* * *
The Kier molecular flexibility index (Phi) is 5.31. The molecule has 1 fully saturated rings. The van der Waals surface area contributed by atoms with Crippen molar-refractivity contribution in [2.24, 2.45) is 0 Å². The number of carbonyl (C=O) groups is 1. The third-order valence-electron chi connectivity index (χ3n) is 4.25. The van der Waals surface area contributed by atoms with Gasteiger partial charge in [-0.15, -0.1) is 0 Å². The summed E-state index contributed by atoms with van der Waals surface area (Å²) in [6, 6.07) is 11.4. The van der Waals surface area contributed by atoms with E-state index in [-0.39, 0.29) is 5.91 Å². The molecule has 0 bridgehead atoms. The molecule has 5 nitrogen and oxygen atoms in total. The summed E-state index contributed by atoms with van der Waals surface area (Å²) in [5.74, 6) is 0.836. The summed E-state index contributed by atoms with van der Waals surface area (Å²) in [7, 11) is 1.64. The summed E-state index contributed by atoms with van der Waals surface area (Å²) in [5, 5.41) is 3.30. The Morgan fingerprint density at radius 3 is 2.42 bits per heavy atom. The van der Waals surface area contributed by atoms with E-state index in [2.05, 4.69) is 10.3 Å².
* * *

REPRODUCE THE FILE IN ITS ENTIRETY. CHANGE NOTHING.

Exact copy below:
The Kier molecular flexibility index (Phi) is 5.31. The molecule has 1 fully saturated rings. The van der Waals surface area contributed by atoms with Crippen molar-refractivity contribution in [2.24, 2.45) is 0 Å². The number of carbonyl (C=O) groups is 1. The third-order valence-electron chi connectivity index (χ3n) is 4.25. The van der Waals surface area contributed by atoms with Gasteiger partial charge in [-0.15, -0.1) is 0 Å². The summed E-state index contributed by atoms with van der Waals surface area (Å²) in [6, 6.07) is 11.4. The van der Waals surface area contributed by atoms with E-state index in [-0.39, 0.29) is 5.91 Å². The molecule has 0 bridgehead atoms. The molecule has 5 nitrogen and oxygen atoms in total. The summed E-state index contributed by atoms with van der Waals surface area (Å²) in [5.74, 6) is 0.836. The summed E-state index contributed by atoms with van der Waals surface area (Å²) in [7, 11) is 1.64. The summed E-state index contributed by atoms with van der Waals surface area (Å²) in [5, 5.41) is 3.30. The Morgan fingerprint density at radius 3 is 2.42 bits per heavy atom. The van der Waals surface area contributed by atoms with E-state index in [2.05, 4.69) is 10.3 Å².